a Reaction conditions: substrate (0.25 mmol), catalyst (2 mol%), CAN (0.75 mmol), tBuOH/H2O (1[thin space (1/6-em)]:[thin space (1/6-em)]1 v/v, 4 mL), and room temperature.b tBuOH/H2O (3[thin space (1/6-em)]:[thin space (1/6-em)]1 v/v, 4 mL) was used as the solvent.c 1.5 mmol CAN was used.d Conversion was not determined because of the high volatility of the substrate.e Gaseous substrate used in excess (100 psi).
1b S16 1.5 40 P16 (95)
2b,c S17 1.5 d P17 (TON = 9)
3e S18 3 P18 (TON = 8)
4e S19 3 P19 (TON = 3)

General remarks/discussion

General properties of the ruthenium N4 complexes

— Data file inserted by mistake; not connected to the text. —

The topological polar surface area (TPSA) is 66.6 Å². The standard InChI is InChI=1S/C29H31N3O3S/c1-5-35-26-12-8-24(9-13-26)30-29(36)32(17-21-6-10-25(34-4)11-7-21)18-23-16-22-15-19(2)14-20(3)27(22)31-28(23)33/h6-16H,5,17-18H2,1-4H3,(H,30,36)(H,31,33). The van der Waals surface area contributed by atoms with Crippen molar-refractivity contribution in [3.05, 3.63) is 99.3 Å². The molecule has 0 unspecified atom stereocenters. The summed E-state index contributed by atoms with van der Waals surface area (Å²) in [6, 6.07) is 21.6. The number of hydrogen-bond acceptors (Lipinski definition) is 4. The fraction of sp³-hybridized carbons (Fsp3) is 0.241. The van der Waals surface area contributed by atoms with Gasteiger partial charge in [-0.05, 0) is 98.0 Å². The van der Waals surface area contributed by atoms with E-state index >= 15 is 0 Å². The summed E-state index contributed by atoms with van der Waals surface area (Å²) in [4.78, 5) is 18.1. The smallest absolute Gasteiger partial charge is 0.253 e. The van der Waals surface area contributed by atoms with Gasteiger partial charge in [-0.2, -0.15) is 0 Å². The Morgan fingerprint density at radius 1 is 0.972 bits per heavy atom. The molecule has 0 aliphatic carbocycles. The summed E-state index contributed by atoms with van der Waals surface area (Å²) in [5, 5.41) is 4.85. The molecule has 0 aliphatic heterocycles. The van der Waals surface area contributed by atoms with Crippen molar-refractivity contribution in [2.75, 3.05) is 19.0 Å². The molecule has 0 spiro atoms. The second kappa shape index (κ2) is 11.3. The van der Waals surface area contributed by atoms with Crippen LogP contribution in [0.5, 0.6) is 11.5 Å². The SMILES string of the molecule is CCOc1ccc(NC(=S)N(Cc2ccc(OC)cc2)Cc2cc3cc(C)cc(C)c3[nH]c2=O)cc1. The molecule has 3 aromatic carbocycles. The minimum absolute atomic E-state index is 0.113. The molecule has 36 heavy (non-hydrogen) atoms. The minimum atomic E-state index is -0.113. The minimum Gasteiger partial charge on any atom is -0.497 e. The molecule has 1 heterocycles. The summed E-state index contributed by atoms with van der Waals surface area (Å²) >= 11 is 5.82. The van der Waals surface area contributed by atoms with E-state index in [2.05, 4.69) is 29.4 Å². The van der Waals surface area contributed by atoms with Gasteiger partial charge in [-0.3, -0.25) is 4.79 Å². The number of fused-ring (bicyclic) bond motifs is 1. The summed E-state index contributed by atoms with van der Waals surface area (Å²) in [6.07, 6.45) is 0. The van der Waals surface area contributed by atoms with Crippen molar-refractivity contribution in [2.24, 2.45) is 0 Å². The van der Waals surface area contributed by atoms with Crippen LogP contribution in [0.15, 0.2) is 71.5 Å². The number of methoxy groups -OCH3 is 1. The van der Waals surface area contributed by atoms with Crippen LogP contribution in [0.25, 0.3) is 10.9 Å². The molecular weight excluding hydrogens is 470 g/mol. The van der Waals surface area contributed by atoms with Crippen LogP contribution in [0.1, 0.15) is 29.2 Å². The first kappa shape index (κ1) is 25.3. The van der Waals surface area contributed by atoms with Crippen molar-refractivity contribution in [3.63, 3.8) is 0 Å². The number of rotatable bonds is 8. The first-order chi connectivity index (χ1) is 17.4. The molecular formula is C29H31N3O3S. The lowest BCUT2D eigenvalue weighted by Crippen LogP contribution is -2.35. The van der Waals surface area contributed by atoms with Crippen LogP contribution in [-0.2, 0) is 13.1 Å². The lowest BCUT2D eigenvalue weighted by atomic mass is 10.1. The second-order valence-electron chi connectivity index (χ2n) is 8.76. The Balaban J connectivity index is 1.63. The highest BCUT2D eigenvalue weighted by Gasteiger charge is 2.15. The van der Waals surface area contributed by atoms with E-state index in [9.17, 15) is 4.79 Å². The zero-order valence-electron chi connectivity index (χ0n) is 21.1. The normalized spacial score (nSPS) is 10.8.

Two series of ruthenium complexes, cis-[(N4)RuIIICl2]+ (1a–4a) and cis-[(N4)RuII(OH2)2]2+ (3c–6c), were prepared. Owing to the lability of aqua ligands, [RuII(OH2)6](OTs)2 is an efficient precursor for the synthesis of cis-[(N4)RuII(OH2)2]2+ complexes (3c–6c). The cis-diaquoruthenium(II) complexes were isolated as ditosylate (OTs) salts and are air sensitive. In aqueous solutions under aerobic conditions, they are susceptible to oxidation, as determined by the depletion of the characteristic MLCT transition band at 360–480 nm. Accompanying the UV-Vis spectral changes, the predominant species observed in ESI-MS analysis changed from [(N4)RuII(OTs)]+ to [(N4)RuIII(OH)2]+. Complexes without ortho-methyl substituents on the pyridyl/quinolyl moieties (3c and 5c) are less prone to aerobic oxidation; the process requires hours to complete. In contrast, complexes 4c and 6c are readily oxidized to Ru(III) species within 1 h.